Phosphomannomutase-2 deficiency (PMM2-CDG or CDG-Ia) is an autosomal recessive glycosylation disorder resulting from reduced or absent activity of the enzyme phosphomannomutase-2, encoded by the PMM2 gene. It is the most common CDG worldwide. Patients with CDG-Ia have moderate to severe neurological disease, more or less typical dysmorphology, and variable involvement of other organ systems. Severely affected individuals with CDG-Ia usually present in the neonatal period with failure to thrive, developmental delay, abnormal subcutaneous fat distribution, elevated liver transaminases, and abnormal MRI findings. Later presenting individuals can have clinical features that include ataxia, significantly delayed motor and language development, seizures, stroke-like episodes, retinitis pigmentosa, joint contractures and skeletal deformities. An adult form has also been described. Currently, there is no cure and treatment remains primarily supportive and symptomatic.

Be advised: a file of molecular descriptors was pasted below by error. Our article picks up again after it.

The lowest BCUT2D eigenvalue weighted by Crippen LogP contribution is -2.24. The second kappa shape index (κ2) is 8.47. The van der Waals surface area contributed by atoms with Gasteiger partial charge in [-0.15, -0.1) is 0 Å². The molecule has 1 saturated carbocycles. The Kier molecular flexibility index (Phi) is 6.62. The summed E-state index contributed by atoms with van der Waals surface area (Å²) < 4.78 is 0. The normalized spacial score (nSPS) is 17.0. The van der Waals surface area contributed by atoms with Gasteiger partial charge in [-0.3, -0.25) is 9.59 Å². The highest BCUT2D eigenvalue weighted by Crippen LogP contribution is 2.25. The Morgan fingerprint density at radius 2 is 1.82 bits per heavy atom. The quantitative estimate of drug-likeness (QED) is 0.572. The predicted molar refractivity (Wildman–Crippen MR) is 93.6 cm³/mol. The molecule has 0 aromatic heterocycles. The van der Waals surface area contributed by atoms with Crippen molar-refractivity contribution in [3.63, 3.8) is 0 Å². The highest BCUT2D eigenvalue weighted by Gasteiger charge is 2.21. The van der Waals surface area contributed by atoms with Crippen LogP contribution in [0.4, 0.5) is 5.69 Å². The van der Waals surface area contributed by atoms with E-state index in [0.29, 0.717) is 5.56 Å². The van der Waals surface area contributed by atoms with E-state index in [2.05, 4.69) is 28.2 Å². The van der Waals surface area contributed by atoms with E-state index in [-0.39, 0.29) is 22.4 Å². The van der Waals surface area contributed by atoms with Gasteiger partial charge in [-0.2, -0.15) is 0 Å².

Phosphomannose isomerase deficiency (MPI-CDG or CDG-Ib) is an autosomal recessive glycosylation disorder resulting from reduced or absent activity of phosphomannose isomerase, an enzyme encoded by the MPI gene. This CDG subtype is unique in that there is little to no involvement of the central nervous system. It is mainly hepatic-intestinal without dysmorphology, and the primary clinical manifestations are a result of aberrant gastrointestinal function. In particular, individuals with CDG-Ib may present with failure to thrive, hypoglycemia, chronic diarrhea, and protein-losing enteropathy. CDG-Ib is also unique in that it can be effectively treated with mannose supplementation, though can be fatal if left untreated.